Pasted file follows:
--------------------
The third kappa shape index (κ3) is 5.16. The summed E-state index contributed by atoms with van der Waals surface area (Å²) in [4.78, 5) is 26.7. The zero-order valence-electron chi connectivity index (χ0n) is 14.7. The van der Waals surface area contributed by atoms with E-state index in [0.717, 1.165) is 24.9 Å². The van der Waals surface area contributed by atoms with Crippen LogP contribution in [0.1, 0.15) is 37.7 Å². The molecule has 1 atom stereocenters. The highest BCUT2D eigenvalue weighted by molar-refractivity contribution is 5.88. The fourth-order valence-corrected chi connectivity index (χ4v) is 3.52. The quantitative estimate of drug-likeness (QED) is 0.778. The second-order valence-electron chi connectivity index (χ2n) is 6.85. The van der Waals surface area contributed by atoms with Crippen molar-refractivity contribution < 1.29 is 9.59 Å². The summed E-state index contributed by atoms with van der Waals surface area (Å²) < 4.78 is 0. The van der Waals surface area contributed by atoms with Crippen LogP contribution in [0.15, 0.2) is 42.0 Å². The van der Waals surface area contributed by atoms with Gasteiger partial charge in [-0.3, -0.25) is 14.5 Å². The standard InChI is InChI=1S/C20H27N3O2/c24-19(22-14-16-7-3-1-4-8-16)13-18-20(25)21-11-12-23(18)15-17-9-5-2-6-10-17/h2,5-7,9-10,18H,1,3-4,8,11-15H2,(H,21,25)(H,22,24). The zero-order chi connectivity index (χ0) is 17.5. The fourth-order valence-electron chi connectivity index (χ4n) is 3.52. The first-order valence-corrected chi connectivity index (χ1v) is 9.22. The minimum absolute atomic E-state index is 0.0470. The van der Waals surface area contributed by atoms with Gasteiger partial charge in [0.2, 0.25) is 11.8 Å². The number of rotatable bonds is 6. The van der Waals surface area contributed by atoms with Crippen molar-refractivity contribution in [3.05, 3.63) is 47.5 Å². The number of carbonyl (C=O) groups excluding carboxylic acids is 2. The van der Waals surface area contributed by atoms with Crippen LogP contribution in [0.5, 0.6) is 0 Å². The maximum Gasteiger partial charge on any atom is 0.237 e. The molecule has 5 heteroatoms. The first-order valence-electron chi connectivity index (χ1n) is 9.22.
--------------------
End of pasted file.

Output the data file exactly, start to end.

The third kappa shape index (κ3) is 5.16. The summed E-state index contributed by atoms with van der Waals surface area (Å²) in [4.78, 5) is 26.7. The zero-order valence-electron chi connectivity index (χ0n) is 14.7. The van der Waals surface area contributed by atoms with E-state index in [0.717, 1.165) is 24.9 Å². The van der Waals surface area contributed by atoms with Crippen LogP contribution in [0.1, 0.15) is 37.7 Å². The molecule has 1 atom stereocenters. The highest BCUT2D eigenvalue weighted by molar-refractivity contribution is 5.88. The fourth-order valence-corrected chi connectivity index (χ4v) is 3.52. The quantitative estimate of drug-likeness (QED) is 0.778. The second-order valence-electron chi connectivity index (χ2n) is 6.85. The van der Waals surface area contributed by atoms with Crippen molar-refractivity contribution < 1.29 is 9.59 Å². The summed E-state index contributed by atoms with van der Waals surface area (Å²) < 4.78 is 0. The van der Waals surface area contributed by atoms with Crippen LogP contribution in [0.15, 0.2) is 42.0 Å². The van der Waals surface area contributed by atoms with Gasteiger partial charge in [-0.3, -0.25) is 14.5 Å². The standard InChI is InChI=1S/C20H27N3O2/c24-19(22-14-16-7-3-1-4-8-16)13-18-20(25)21-11-12-23(18)15-17-9-5-2-6-10-17/h2,5-7,9-10,18H,1,3-4,8,11-15H2,(H,21,25)(H,22,24). The zero-order chi connectivity index (χ0) is 17.5. The fourth-order valence-electron chi connectivity index (χ4n) is 3.52. The first-order valence-corrected chi connectivity index (χ1v) is 9.22. The minimum absolute atomic E-state index is 0.0470. The van der Waals surface area contributed by atoms with Gasteiger partial charge in [0.2, 0.25) is 11.8 Å². The number of rotatable bonds is 6. The van der Waals surface area contributed by atoms with Crippen molar-refractivity contribution in [3.05, 3.63) is 47.5 Å². The number of carbonyl (C=O) groups excluding carboxylic acids is 2. The van der Waals surface area contributed by atoms with Crippen LogP contribution in [0.5, 0.6) is 0 Å². The maximum Gasteiger partial charge on any atom is 0.237 e. The molecule has 5 heteroatoms. The first-order valence-electron chi connectivity index (χ1n) is 9.22.